‘Hryre’ (the word for ‘ruin’ in Old English) was created to explore the medieval heritage of Chester, particularly St John’s Church. It draws on the research of the ‘Mapping Medieval Chester’ and is a part of a ‘Discover Medieval Chester’ project both funded by the Arts and Humanities Research Council.

Cheshire West and Chester Council’s Arts & Festivals team in partnership with Museum Service, Street Lighting and Chester Renaissance commissioned the artist Nayan Kulkarni to produce the artwork. The artwork was funded by Cheshire West and Chester Council, Chester Renaissance and AHRC. Between October 2011 and March 2012 the ruins were illuminated using a series of texts developed through consultations and to allow time to consider the content and form of the emerging artwork and respond to public feedback.

Some of the texts make direct reference to memory and loss. However, themes of renewal and rebirth are also prominent in the selected fragments. The permanent artwork makes stronger biblical references whilst retaining its poetical references to ideas of time and tide. The experience of the illumination is akin to a form of remembering in light. Like a palimpsest, the texts appear as a form of writing rather than projection. Finally, the
artwork is underpinned by the idea of light as a form of solace, consolation and liberation.

The installation is formed of sixteen LED projector systems mounted on modified poles. Four of the lights are used to model the ruins. These lights create the dynamism of light and darkness that the artwork depends on. The remaining twelve lights form the basis through which the texts are projected across the ruins. To create the images, specially fabricated glass slides are focussed on the architectural fragments using cinema lenses. The slides take two forms. The first are a series of tracings from the original manuscripts. The second group contain key words or phrases that have been extracted from the manuscripts and made into images using a verified font. Thus the artwork reveals the source and the fragments of text.

The program uses Easter as its harmonic fulcrum. This relates to Nayan’s ongoing interest in Bede’s scientific observations of tide cycles and his important work in ecclesiastical calendars. This is exemplified in Maredudd ap Rhys’s poem referring to the rood arriving on a tide, ‘Llanw a′i dug dduw Llun I dir’ (a tide brought it on a Monday to the land).

The projection system was designed by Nayan Kulkarni and Scottish engineer Duncan Turner of Carbon Lighting Ltd. Jamie Craig contributed to the electronics and optimisation.

Light 1

MAREDUDD AP RHYS (TYPESET)
Lasar o fol ddaear dud

Translation – Lazarus from the belly of the black earth

Light 2

MAREDUDD AP RHYS (TYPESET)
Llanw

Translation – Tide

Light 3/4

LEWYS GLYN COTHI (MANUSCRIPT TRACING)
Archaf am dref Gaer a’i maer a’i mach
oerchwedl i’r dinas mewn dwfr bas bach,
i wehydd, i grydd, o grach – i erddyrn,
i’w hesgyrn cedyrn ym mhob cadach,

i ieuanc, I hen, nid amgenach,
i Gaer Lleon Gawr, i fawr, i fach,
i wraig, I forwyn, i wrach-i siopwr,
i ŵr, i glerwr ac i gleiriach.

O mynasant fy na mewn nawsach,
naw ugain mintai o gŵn mantach,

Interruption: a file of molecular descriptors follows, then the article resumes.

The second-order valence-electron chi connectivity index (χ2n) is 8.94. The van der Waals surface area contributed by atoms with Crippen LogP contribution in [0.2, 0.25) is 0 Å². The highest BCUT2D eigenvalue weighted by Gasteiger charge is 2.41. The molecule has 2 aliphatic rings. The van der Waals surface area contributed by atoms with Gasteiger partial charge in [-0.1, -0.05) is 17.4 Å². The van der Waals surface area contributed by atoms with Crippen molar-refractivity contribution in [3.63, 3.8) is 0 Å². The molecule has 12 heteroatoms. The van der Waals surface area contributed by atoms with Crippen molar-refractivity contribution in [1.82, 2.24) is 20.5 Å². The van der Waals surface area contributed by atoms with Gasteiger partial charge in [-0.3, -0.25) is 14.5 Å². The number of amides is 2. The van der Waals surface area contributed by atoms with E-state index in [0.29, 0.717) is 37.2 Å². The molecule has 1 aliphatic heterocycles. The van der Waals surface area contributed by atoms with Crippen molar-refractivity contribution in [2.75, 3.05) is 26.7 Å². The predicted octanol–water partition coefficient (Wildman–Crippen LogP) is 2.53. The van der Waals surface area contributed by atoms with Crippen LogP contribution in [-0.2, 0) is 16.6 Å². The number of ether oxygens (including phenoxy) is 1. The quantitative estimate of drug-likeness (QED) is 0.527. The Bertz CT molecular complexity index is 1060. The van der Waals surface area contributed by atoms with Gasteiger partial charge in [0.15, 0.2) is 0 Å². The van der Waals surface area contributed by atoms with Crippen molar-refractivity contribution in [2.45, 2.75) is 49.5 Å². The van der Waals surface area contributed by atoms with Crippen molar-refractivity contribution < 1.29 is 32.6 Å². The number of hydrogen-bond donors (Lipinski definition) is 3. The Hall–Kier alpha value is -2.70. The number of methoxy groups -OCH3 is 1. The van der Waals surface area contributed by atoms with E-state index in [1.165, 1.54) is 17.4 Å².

mynnwn pe’u gwelwn yn gulach – o dda
ym Moel-y-Wyddfa neu ym Mleddfach.

y dwfr a’u boddo tra fo tref iach,
y tân a’u llosgo pe baent Ilesgach,
yr awel a’u gwnêl gan niwlach – gwinau,
ond yr eglwysau yn dir glasach.

Translation –
From the town of Chester and her mayor and guarantor, I seek
vengeance on the city in its shallow little water,
on a weaver, on a shoemaker from scabs to wrists,
on their strong bones in every piece of clothing,

on the young, on the old, no exceptions,
on Chester the Giant, on the great and the small,
on a wife, on a maiden on an old women, on a shop-keeper,
on a man, on a wandering poet and on a decrepit old man.

Since they appropriated my goods in nine sacks,
those nine times twenty troops of toothless dogs,
I could appropriate, if only I could see more keenly, all the goods
in Moel-y-Wyddfa or Bleddfach.

If only the water would drown them while the town stays safe,
the fire burn them if they are too slow,
the air cause them to have fog and cloud,
but let the churches stay in a greener land.

Light 5

LEWYS GLYN COTHI (TYPESET)
ond yr eglwysau yn dir glasach.

Translation – but let the churches stay in a greener land.

Light 6

HENRY BRADSHAW (TYPESET)
Alas, great heuynes it was to behold
The cite of Troye all flamyng as fire:
More pite of Rome cite was manyfolde,
Feruently flagrant / empeiryng the empire:
As to quantite, the cite of Chestire
Myght be assembled this tyme in like case
To the sayd citees, remedeles, alas!
 
heaviness, misery
 
pity
damaging
In terms of the scale (of the fire)
Might at this time resemble a similar situation
without remedy

Light 7

HENRY BRADSHAW (TYPESET)
Troye

Translation – Troy

Light 8

RANULPH HIGDEN (TYPESET)
velut Hercules actus

Translation – like a deed of Hercules.

Light 9

LUCIAN (TYPESET)
sullimiter emigrare

Translation – escape without limit

Light 10

LUCIAN (TYPESET)
Tempestas docet quid tranqillitas donet

Translation – a storm teaches what calm weather can grant

Light 11

LUCIAN (MANUSCRIPT TRACING)
Fateor eo die differenter ac uarie temporis tractus ef-
fluxit: castellum tedio, set ecclesia solatio fuit

Translation – I must admit that time passed that day in a variety of ways: the castle was a nuisance, but the church was a consolation

Light 12

LUCIAN (TYPESET)
solatio

Translation – solace

I am indebted to the contributors to the booklet Hryre (ruin) produced in 2012 in conjunction with the illuminations project and is the copyright of Nayan Kulkarni. It was necessary for me to follow the text very closely in parts so as not to corrupt the information or at worst provide an alternative, but erroneous, interpretation of the illuminations.

Simon Oliver
Churchwarden